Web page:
DISTRICT OF COLUMBIA — U.S. businesses in danger of suffering irreparable harm because there aren’t enough qualified, temporary nonagricultural workers may be able to hire additional employees under the H-2B program that the Departments of Homeland Security and Labor submitted to the Federal Register Monday.
To qualify for the 15,000 newly available visas, petitioners must attest, under penalty of perjury, that their business is likely to suffer irreparable harm if it cannot employ H-2B nonimmigrant workers during fiscal year 2017.
After consulting with Secretary of Labor Alexander Acosta, Secretary of Homeland Security John Kelly determined there are not enough qualified and willing U.S. workers available to perform temporary nonagricultural labor to satisfy the needs of some American businesses in fiscal year 2017.
“Congress gave me the discretionary authority to provide temporary relief to American businesses in danger of suffering irreparable harm due to a lack of available temporary workers,” Kelly said in a statement. “As a demonstration of the Administration’s commitment to supporting American businesses, DHS is providing this one-time increase to the congressionally set annual cap.”
The H-2B Temporary Nonagricultural Worker program was designed to serve U.S. businesses unable to find a sufficient number of qualified U.S. workers to perform nonagricultural work of a temporary nature.
Congress set the annual H-2B cap at 66,000. A maximum of 33,000 H-2B visas are available during the first half of the fiscal year, and the remainder, including any unused H-2B visas, is available starting April 1 through Sept. 30.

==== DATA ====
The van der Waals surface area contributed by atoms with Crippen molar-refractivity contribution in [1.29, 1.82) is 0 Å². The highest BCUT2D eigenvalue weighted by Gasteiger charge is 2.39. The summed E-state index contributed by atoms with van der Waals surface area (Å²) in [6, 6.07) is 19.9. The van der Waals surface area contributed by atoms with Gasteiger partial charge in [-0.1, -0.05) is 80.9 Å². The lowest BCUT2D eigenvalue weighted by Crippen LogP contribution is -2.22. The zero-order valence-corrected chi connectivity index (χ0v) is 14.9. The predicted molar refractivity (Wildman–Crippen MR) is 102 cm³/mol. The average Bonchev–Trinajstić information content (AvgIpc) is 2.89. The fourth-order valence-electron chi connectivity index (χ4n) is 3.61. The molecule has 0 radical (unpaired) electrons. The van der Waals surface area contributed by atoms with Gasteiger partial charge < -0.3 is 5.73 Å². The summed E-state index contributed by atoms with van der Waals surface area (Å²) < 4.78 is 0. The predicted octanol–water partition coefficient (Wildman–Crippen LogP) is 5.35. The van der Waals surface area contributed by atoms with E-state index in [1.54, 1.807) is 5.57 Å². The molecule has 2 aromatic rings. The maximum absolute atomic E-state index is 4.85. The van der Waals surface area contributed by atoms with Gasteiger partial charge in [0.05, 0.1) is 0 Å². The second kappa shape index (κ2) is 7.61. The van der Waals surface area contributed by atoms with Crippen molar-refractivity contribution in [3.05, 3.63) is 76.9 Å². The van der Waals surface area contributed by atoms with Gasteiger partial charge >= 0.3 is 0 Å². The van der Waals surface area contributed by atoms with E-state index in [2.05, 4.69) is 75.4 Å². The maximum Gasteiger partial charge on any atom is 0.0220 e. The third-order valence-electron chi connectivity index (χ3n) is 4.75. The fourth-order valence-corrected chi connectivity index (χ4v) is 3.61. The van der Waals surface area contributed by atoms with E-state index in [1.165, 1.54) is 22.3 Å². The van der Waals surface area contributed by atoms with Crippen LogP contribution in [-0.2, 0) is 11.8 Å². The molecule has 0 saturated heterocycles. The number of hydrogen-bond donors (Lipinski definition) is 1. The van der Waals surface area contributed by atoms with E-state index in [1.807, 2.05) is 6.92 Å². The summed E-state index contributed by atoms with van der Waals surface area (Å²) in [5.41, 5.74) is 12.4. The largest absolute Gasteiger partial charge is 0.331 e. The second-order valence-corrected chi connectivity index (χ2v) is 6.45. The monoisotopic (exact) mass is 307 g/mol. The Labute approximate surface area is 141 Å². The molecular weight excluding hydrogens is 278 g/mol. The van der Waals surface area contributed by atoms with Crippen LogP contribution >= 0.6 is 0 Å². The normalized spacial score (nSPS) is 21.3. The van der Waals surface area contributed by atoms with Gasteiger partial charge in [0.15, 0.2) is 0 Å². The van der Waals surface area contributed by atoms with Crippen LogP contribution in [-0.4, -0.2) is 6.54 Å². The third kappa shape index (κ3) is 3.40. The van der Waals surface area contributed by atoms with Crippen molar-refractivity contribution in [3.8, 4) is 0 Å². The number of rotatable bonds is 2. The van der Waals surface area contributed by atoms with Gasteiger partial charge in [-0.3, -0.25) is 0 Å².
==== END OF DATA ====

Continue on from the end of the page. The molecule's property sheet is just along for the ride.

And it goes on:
By March 13, 2017, enough H-2B petitions to meet the full 2017 fiscal year statutory cap of 66,000 were received. In May, Congress delegated its authority to the secretary to increase the number of temporary nonagricultural work visas available to U.S. employers through Sept. 30.
Kelly took the intervening time to consult with the secretary of labor on the issue and to properly develop this rule in accordance with congressional requirements.
Starting this week, eligible petitioners for H-2B visas can file Form I-129, Petition for a Nonimmigrant Worker and must submit a supplemental attestation on Form ETA 9142-B-CAA with their petition. A new tip line to report general H-2B abuse and employer violations has also been established.
Details on eligibility and filing requirements will be available in the final rule and on a new agency webpage to be published when the final rule is posted for public inspection. This page will also include information on how individuals can report abuse in the program.
If members of the public have information that a participating employer may be abusing this program, the Department of Homeland Security invites them to submit information to ReportH2BAbuse@uscis.dhs.gov.
For more information on USCIS and its programs, please visit www.uscis.gov.